The State and us

Ashwini Kulkarni

We have often seen people approach their elected representatives, a corporator or MLA, with requests to get some work done. Invariably these will be works involving some government department or the other. It could be personal work, like getting a license or a loan approved or public work like getting roads or street lights repaired. While it is good to meet with our elected representatives, is this the best way to get our work with government offices done?

Why do people feel the need to approach elected representatives? Is it that they find them more accessible than visiting government offices? Or it is simply that they don’t really know where to go to solve a particular problem? Or do they believe that their work will get done sooner and without any hassles if they meet the MLA? So, does this mean that people feel powerless when interacting with government offices?

We as citizens are neither just spectators nor only voters. We are the makers of this nation. We not only vote and form governments but the way we interact with the institutions of the State builds those institutions.

State is an abstract concept that comes alive through its institutions. The forms and functions of these institutions, the way they interact with each other and with people at large defines the State’s contours.

Our Constitution has laid down the basic values that the government and citizens must follow. It clearly states the principles of governing the nation. As citizens we can form associations and freely critique the functioning of the government and engage with it to improve its functioning.

In recent times, it was the efforts of various citizens’ groups that made the Right to Information Act possible. Because of this law, now any of us can access most government documents. This transparency has given people a tool to interact with the government, and the government is now more accountable to its citizens. Such efforts are significant steps in strengthening our democracy.

A graduate student studying in a town, casually looked through the National Rural Employment Guarantee Act website. He looked at the works going on in his village and the list of labourers working in his village. He was surprised to see some names he knew did not work in his village. Intrigued, he sought documents under the Right to Information Act. With these documents he lodged a complaint and requested for an enquiry. Even though the student was not a beneficiary, the Act allowed him access all relevant documents and also to file a complaint. This was possible because the government is accountable to ALL its citizens. The relationship of the citizens with the government is not confined to that of a beneficiary or a tax payer alone. The most significant aspect of this example is that a student claimed his power of being a citizen and questioned the ‘mighty’ apparatus of the government.

It is through its institutions that the government and its citizens interact. Of course, there is also the fourth estate. Media is meant to be the voice of the citizens in a democracy. Using the media is another means to reach the decision-makers in the government.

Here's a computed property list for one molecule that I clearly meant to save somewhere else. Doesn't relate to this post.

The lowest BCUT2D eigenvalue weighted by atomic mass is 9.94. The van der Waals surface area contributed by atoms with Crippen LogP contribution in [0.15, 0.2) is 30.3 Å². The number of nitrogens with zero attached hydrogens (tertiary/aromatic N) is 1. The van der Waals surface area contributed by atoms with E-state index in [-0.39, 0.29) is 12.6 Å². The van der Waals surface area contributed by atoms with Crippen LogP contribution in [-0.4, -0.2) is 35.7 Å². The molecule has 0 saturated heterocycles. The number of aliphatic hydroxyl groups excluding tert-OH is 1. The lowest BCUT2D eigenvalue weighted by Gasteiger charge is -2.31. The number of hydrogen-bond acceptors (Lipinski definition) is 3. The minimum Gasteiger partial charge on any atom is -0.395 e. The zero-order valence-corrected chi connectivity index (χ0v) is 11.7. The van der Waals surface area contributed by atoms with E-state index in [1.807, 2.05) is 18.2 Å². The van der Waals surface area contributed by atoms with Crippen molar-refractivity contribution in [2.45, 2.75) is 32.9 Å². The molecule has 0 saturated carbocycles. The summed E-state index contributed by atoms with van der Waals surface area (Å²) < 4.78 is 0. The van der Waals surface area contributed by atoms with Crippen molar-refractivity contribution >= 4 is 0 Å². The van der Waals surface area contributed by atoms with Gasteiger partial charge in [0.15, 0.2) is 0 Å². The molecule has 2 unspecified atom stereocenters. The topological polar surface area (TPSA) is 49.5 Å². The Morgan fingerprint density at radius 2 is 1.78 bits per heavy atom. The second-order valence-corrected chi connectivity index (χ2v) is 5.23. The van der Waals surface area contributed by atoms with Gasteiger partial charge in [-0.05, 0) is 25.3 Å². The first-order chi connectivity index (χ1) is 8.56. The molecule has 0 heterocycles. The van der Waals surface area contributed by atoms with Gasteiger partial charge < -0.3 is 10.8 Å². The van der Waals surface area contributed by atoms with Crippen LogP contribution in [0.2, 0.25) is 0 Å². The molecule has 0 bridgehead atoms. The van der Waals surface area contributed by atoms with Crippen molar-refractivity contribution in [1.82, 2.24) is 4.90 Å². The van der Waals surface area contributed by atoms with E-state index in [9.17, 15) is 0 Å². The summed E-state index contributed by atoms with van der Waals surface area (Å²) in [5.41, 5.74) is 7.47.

But when we think about our days in school, were we aware of our roles as citizens? Can this be taught or do we learn what we can do as citizens only through experience? When students get scholarships, are they aware why and how they are entitled to it? When they get their textbooks at subsidized prices, are they aware why and how this came about? If students do not have adequate resources in their neighborhood for recreational activities, do they know that it is part of the government’s mandate to provide such facilities? Have they heard of Right to Education? With such questions the teacher can help her students start thinking about themselves as citizens and their role in the society.

As they talk and discuss, students will come across problems in their community, neighbouhood. For instance, lack of adequate drinking water. Why is this so? Who is responsible for providing drinking water? Is it the company that provides bottled water or the same source that provides water to their homes? From here the teacher can move to talking about municipal corporations (for the urban areas) and how we can approach them to solve such civic problems. Exploring a problem for solutions and finding the authority to tackle the problem is an exercise in active citizenship. Taking up such real life examples with students is probably the only way to evolve as active citizens.

We are privileged to have a Constitution that gives us democracy, universal franchise, institutions with proper checks and balances, which makes social security possible for the marginalized and disadvantaged sections of the society. Hence, it is our prime duty to uphold the values and vision of the Constitution to strengthen the idea of India.

The author has more than 20 years of experience in the development sector. She is currently director at Pragati Abhiyan, an NGO that works in the terrain of advocacy, transparency and governance with reference to implementation of MNREGA Act. She is also one of the founding members of We, The People Abhiyan. She can be reached at

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